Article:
Issue: September-November 2011
Editorials

BENCHMARK SURVEY

All at sea

In many ways, the present retirement-fund model has failed. Rather than continue to dish out more of the same, it should become much more consumer-centric to influence behaviour.

Okay then, Sanlam. You’ve called for it so now go for it. What it wants is a “sea change” in the retirement industry. As one of the largest players in this space, may it only succeed; not so much for the sake of the industry, although it will benefit, as for future retirees pitifully unresponsive to their own looming perils.

Thankfully, the latest series of Sanlam symposia – to analyse its annual benchmark survey – dwelled not predominantly on the perils, depressingly predictable and familiar in the survey findings (see box). Instead, the presentations focused refreshingly on how to effect this “sea change” from client resistance to customer alignment.

It has to do, for want of a better cliché, with the savings culture. More accurately, the embedded culture of not saving. But if these sea changes are sought in the attitude of consumers – a concept different from pushing product onto captive but reluctant clients -- their corollary and perhaps their starting point is in current industry practices.

Can an attitudinal transformation actually happen? Well, to use an analogy offered, it was with cigarettes. Get across, as the anti-smoking lobby did, the message that early withdrawals from pension funds are dangerous to financial health. Also take a leaf from how societal predilections are positively impacted – from the dangers of obesity to the confrontation of race prejudice – by identifying and addressing the main factors that can seriously influence consumer behaviour in retirement provision.

To name a few: lack of trust in financial institutions, stemming from scepticism over whose interests take precedence; perceptions that costs are too high relative to value received; poor communication with fund members; inadequate levels of education and awareness; the preference for instant gratification and temptations to spend; priorities to satisfy such exigencies as housing, food, transport and school fees.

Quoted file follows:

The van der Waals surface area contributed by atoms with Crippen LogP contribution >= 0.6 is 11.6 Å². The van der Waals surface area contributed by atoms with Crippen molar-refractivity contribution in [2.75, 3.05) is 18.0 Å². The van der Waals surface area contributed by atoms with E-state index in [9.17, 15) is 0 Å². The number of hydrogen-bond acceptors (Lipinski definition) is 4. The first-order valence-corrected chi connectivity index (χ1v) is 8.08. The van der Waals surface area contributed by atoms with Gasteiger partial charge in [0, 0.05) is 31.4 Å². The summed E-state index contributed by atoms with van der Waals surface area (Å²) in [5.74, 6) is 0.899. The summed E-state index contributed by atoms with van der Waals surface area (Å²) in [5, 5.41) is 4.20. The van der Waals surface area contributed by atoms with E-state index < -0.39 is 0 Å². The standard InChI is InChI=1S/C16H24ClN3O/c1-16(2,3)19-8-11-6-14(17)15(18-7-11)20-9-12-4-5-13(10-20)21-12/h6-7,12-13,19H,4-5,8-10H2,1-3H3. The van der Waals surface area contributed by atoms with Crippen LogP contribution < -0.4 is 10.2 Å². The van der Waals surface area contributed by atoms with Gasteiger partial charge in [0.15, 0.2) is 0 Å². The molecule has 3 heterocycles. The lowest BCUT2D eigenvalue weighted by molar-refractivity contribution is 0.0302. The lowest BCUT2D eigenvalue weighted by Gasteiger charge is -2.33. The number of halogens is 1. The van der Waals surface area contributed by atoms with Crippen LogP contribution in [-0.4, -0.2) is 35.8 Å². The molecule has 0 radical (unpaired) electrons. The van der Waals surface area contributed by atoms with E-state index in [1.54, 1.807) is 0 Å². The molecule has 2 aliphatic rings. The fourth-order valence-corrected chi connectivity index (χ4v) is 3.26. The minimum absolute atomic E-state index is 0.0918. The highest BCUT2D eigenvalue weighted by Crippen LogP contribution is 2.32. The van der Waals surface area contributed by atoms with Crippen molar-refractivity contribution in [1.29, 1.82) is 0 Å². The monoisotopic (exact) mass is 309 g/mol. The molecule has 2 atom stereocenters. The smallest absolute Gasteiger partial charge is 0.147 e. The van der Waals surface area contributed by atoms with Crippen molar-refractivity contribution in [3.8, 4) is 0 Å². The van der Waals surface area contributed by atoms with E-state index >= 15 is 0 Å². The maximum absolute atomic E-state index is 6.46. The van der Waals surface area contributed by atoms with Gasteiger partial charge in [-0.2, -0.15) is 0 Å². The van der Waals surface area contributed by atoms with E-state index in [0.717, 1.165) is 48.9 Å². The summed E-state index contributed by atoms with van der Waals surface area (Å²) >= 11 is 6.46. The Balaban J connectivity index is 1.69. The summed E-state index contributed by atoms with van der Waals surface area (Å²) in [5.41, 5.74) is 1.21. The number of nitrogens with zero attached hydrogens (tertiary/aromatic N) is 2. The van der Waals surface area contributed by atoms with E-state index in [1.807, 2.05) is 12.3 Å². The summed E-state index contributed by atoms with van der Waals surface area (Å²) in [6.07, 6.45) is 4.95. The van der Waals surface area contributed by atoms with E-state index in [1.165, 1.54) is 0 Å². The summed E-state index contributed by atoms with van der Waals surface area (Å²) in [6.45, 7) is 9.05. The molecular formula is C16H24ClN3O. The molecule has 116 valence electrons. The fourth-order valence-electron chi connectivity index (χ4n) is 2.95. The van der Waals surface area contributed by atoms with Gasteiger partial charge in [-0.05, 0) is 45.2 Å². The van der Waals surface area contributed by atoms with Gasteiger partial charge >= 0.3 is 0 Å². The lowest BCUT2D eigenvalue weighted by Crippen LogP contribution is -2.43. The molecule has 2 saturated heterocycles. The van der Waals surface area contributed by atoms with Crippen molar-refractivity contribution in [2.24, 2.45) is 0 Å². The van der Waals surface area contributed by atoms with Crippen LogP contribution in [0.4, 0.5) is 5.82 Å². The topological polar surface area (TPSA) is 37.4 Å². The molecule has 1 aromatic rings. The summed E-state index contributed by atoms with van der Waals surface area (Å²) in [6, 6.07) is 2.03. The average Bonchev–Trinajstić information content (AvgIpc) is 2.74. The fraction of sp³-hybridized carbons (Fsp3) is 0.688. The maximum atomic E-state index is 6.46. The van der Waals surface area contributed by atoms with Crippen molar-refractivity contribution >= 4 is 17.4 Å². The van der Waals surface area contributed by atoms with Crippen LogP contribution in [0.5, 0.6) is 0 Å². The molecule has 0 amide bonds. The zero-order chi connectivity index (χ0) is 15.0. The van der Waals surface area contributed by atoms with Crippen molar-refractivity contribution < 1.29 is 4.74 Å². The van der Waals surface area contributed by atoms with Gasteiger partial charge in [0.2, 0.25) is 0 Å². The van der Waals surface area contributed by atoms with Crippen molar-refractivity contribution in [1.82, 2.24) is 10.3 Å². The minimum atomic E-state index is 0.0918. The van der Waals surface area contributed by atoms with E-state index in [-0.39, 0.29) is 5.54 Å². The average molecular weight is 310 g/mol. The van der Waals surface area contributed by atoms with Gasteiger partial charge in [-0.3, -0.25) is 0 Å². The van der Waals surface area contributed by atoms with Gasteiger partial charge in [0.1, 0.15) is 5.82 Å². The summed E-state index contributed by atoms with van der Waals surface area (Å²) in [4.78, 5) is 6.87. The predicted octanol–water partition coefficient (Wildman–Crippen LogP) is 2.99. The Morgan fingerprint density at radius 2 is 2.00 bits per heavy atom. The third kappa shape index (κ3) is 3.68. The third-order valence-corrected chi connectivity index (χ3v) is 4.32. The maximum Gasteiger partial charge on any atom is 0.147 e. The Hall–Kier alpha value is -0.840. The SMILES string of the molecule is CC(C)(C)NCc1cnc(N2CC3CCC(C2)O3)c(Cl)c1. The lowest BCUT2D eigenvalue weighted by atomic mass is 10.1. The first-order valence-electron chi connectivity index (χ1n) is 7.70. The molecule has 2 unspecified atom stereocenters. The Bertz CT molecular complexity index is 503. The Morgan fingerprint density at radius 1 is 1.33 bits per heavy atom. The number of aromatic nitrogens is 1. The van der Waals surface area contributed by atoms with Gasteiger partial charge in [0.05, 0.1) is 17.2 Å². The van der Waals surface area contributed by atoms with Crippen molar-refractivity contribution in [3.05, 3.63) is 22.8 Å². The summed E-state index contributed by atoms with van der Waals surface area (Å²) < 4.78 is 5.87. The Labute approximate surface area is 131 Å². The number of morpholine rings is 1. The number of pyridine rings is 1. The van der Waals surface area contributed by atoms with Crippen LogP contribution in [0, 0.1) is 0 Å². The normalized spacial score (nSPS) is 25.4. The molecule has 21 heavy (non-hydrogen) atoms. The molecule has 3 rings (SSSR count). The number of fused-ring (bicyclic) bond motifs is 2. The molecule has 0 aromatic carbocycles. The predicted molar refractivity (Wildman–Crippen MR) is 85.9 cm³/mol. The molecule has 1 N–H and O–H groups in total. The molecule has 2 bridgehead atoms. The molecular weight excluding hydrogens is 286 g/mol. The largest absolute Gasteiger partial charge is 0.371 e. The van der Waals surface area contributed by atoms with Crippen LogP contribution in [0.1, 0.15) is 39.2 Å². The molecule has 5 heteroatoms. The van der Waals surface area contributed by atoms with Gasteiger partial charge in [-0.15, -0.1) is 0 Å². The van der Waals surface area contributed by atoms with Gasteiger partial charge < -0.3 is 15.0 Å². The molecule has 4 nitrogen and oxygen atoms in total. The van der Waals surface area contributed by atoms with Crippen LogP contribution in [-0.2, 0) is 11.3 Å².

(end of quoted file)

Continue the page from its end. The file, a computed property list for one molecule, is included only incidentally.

Much of this is valid, depending on individuals’ circumstances and experiences. Much isn’t, being thin rationalisations for apportioning responsibility elsewhere and excusing consumption of material products over savings products. The former is up against the latter in a battle for the mind of the consumer.

Already there are “sea changes” that beg recognition. One is in the uncomfortable consequences of the financial crisis, discussed at the symposium in the past tense. Events of more recent weeks reflect fears that it’s to be repeated.

Resulting from the crisis sparked in 2008, it was pointed out, the average SA fund member has lost four years of compound growth on his monthly contributions. To the extent that there is an average, his fund value is back to where it was in 2007 and his retirement savings are back to where they were in 2002.

Depending on how the present market turmoil and volatility are interpreted, they either strengthen or weaken the case for saving: strengthen, because they underline the need for constant commitment; weaken, because of the risk in capital depletion. Conventional truisms of equities appreciation over the longer term (however long that might be) are tested when markets turn flat, or headed for a protracted bear trend in the systemic contortions of a recession-prone world economy.